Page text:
Epistemic Considerations On ExtensiveForm Games, 2016 Graduate Center, City University of New York
Epistemic Considerations On ExtensiveForm Games, Cagil Tasdemir
All Graduate Works by Year: Dissertations, Theses, and Capstone Projects
In this thesis, we study several topics in extensiveform games. First, we consider perfect information games with belief revision with players who are tolerant of each other’s hypothetical errors. We bound the number of hypothetical nonrational moves of a player that will be tolerated by other players without revising the belief on that player’s rationality on future moves, and investigate which games yield the backward induction solution.
Second, we consider players who have no way of assigning probabilities to various possible outcomes, and deﬁne players as conservative, moderate and aggressive depending on the way they choose, and show ...
A Generalization Of The Difference Of Slopes Test To Poisson Regression With ThreeWay Interaction, 2016 Marshall University
A Generalization Of The Difference Of Slopes Test To Poisson Regression With ThreeWay Interaction, Melinda Bierhals
Theses, Dissertations and Capstones
Linear regression models involving interaction can use the difference of slopes test to compare slopes for various situations. We will be generalizing this process to develop a procedure to compare rates in a Poisson regression model, allowing us to consider unbounded count data as opposed to continuous data. We will apply this process to an educational data set from a sample of students located in two different Los Angeles high schools. Our model will include a threeway interaction and address the following questions:
• Does language ability impact the relationship between math ability and attendance in the same way for males ...
Constructing A Categorical Framework Of Metamathematical Comparison Between Deductive Systems Of Logic, 2016 Bard College
Constructing A Categorical Framework Of Metamathematical Comparison Between Deductive Systems Of Logic, Alex Gabriel Goodlad
Senior Projects Spring 2016
The topic of this paper in a broad phrase is “proof theory". It tries to theorize the general
notion of “proving" something using rigorous definitions, inspired by previous less general
theories. The purpose for being this general is to eventually establish a rigorous framework
that can bridge the gap when interrelating different logical systems, particularly ones
that have not been as well defined rigorously, such as sequent calculus. Even as far as
semantics go on more formally defined logic such as classic propositional logic, concepts
like “completeness" and “soundness" between the “semantic" and the “deductive system"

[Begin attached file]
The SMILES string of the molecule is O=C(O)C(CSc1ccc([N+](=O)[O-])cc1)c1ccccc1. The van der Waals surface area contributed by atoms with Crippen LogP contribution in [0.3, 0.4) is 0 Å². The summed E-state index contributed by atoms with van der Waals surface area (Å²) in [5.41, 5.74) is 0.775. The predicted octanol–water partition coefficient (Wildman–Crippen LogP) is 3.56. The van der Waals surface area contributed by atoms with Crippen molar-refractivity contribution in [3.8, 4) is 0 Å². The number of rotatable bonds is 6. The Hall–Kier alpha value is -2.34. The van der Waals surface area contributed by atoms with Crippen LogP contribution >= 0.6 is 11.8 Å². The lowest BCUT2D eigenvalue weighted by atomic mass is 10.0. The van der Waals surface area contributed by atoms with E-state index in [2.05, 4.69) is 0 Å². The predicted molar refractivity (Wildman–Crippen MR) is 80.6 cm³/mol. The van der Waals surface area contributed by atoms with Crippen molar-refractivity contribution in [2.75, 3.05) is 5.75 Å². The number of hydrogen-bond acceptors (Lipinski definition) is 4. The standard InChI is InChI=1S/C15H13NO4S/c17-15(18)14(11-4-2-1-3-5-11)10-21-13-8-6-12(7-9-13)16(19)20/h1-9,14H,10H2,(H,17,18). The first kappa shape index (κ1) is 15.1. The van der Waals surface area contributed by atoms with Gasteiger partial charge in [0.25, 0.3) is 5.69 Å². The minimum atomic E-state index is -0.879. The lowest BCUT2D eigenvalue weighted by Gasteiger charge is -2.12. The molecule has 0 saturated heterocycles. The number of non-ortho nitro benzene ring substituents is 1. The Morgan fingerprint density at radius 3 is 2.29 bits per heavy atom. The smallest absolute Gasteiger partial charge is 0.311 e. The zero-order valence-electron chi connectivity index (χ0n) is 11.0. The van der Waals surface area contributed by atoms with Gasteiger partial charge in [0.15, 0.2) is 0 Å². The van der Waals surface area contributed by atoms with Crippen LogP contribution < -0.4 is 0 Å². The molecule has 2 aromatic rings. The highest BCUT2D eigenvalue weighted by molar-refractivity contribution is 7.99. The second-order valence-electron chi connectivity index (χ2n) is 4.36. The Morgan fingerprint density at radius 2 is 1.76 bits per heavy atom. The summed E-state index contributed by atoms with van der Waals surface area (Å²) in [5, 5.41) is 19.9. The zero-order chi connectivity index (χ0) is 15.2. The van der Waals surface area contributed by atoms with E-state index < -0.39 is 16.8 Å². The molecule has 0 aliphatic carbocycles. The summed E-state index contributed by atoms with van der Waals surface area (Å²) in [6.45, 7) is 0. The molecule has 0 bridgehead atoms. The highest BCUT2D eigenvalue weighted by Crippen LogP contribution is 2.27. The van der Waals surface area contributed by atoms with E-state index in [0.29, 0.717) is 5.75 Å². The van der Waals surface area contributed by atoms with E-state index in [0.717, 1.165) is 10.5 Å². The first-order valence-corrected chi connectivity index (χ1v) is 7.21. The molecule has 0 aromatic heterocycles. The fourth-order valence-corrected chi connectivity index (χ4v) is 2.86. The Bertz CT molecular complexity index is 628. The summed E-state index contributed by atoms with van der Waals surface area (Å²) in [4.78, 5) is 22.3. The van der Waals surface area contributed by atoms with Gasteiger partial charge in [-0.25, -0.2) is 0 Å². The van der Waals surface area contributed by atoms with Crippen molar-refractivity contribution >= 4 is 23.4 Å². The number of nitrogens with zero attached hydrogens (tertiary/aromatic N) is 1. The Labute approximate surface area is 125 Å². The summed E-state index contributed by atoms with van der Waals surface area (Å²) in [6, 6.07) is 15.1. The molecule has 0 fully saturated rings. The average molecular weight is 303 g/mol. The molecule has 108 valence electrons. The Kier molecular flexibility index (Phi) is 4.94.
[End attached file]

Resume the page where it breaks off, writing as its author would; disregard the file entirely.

is too arbitrarily defined ...
Approximate Method For Solving The Linear Fuzzy Delay Differential Equations, 2015 Bharathiar University
Approximate Method For Solving The Linear Fuzzy Delay Differential Equations, Yookesh Lakshmanasamy
Yookesh Lakshmanasamy
The Strict Higher Grothendieck Integral, 2015 University of NebraskaLincoln
The Strict Higher Grothendieck Integral, Scott W. Dyer
Dissertations, Theses, and Student Research Papers in Mathematics
This thesis generalizes A. Grothendieck’s construction, denoted by an integral, of a fibered category from a contravariant pseudofunctor, to a construction for n and even ∞categories. Only strict higher categories are considered, the more difficult theory of weak higher categories being neglected. Using his axioms for a fibered category, Grothendieck produces a contravariant pseudofunctor from which the original fibered category can be reconstituted by integration. In applications, the integral is often most efficient, constructing the fibered category with its structure laid bare. The situation generalizes the external and internal definitions of the semidirect product in group theory: fibration is ...
How Does “Collaboration” Occur At All? Remarks On Epistemological Issues Related To Understanding / Working With ‘The Other’, 2015 Northern Michigan University
How Does “Collaboration” Occur At All? Remarks On Epistemological Issues Related To Understanding / Working With ‘The Other’, Don Faust, Judith Puncochar
Conference Presentations
Collaboration, if to occur successfully at all, needs to be based on careful representation and communication of each stakeholder’s knowledge. In this paper, we investigate, from a foundational logical and epistemological point of view, how such representation and communication can be accomplished. What we tentatively conclude, based on a careful delineation of the logical technicalities necessarily involved in such representation and communication, is that a complete representation is not possible. This inference, if correct, is of course rather discouraging with regard to what we can hope to achieve in the knowledge representations that we bring to our collaborations. We ...